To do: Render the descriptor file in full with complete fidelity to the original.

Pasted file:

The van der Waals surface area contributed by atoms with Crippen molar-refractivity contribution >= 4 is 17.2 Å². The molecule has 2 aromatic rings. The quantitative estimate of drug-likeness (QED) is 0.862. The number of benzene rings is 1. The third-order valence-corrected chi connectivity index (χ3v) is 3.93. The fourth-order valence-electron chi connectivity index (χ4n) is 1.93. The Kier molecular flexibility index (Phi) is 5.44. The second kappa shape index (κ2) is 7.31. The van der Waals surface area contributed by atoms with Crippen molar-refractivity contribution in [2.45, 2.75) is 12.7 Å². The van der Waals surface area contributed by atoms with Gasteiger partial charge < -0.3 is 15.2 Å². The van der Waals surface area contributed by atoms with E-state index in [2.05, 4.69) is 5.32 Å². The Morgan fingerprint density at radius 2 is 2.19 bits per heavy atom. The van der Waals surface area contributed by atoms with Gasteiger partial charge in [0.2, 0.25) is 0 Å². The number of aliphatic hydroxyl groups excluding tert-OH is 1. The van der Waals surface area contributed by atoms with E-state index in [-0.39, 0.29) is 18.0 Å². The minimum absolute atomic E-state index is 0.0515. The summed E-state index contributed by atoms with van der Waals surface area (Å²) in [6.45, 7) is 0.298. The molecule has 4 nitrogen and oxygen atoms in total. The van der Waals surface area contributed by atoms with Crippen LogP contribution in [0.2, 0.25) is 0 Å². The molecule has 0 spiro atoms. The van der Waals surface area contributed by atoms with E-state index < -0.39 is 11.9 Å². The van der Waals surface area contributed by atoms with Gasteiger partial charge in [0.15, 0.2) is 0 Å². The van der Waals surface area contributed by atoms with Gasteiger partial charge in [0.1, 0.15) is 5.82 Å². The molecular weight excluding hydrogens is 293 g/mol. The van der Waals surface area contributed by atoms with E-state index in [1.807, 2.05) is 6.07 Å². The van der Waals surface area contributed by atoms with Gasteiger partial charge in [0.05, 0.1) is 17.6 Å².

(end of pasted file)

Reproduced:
The van der Waals surface area contributed by atoms with Crippen molar-refractivity contribution >= 4 is 17.2 Å². The molecule has 2 aromatic rings. The quantitative estimate of drug-likeness (QED) is 0.862. The number of benzene rings is 1. The third-order valence-corrected chi connectivity index (χ3v) is 3.93. The fourth-order valence-electron chi connectivity index (χ4n) is 1.93. The Kier molecular flexibility index (Phi) is 5.44. The second kappa shape index (κ2) is 7.31. The van der Waals surface area contributed by atoms with Crippen molar-refractivity contribution in [2.45, 2.75) is 12.7 Å². The van der Waals surface area contributed by atoms with Gasteiger partial charge < -0.3 is 15.2 Å². The van der Waals surface area contributed by atoms with E-state index in [2.05, 4.69) is 5.32 Å². The Morgan fingerprint density at radius 2 is 2.19 bits per heavy atom. The van der Waals surface area contributed by atoms with Gasteiger partial charge in [0.2, 0.25) is 0 Å². The number of aliphatic hydroxyl groups excluding tert-OH is 1. The van der Waals surface area contributed by atoms with E-state index in [-0.39, 0.29) is 18.0 Å². The minimum absolute atomic E-state index is 0.0515. The summed E-state index contributed by atoms with van der Waals surface area (Å²) in [6.45, 7) is 0.298. The molecule has 4 nitrogen and oxygen atoms in total. The van der Waals surface area contributed by atoms with Crippen LogP contribution in [0.2, 0.25) is 0 Å². The molecule has 0 spiro atoms. The van der Waals surface area contributed by atoms with E-state index < -0.39 is 11.9 Å². The van der Waals surface area contributed by atoms with Gasteiger partial charge in [0.15, 0.2) is 0 Å². The van der Waals surface area contributed by atoms with Gasteiger partial charge in [0.1, 0.15) is 5.82 Å². The molecular weight excluding hydrogens is 293 g/mol. The van der Waals surface area contributed by atoms with E-state index in [1.807, 2.05) is 6.07 Å². The van der Waals surface area contributed by atoms with Gasteiger partial charge in [0.05, 0.1) is 17.6 Å².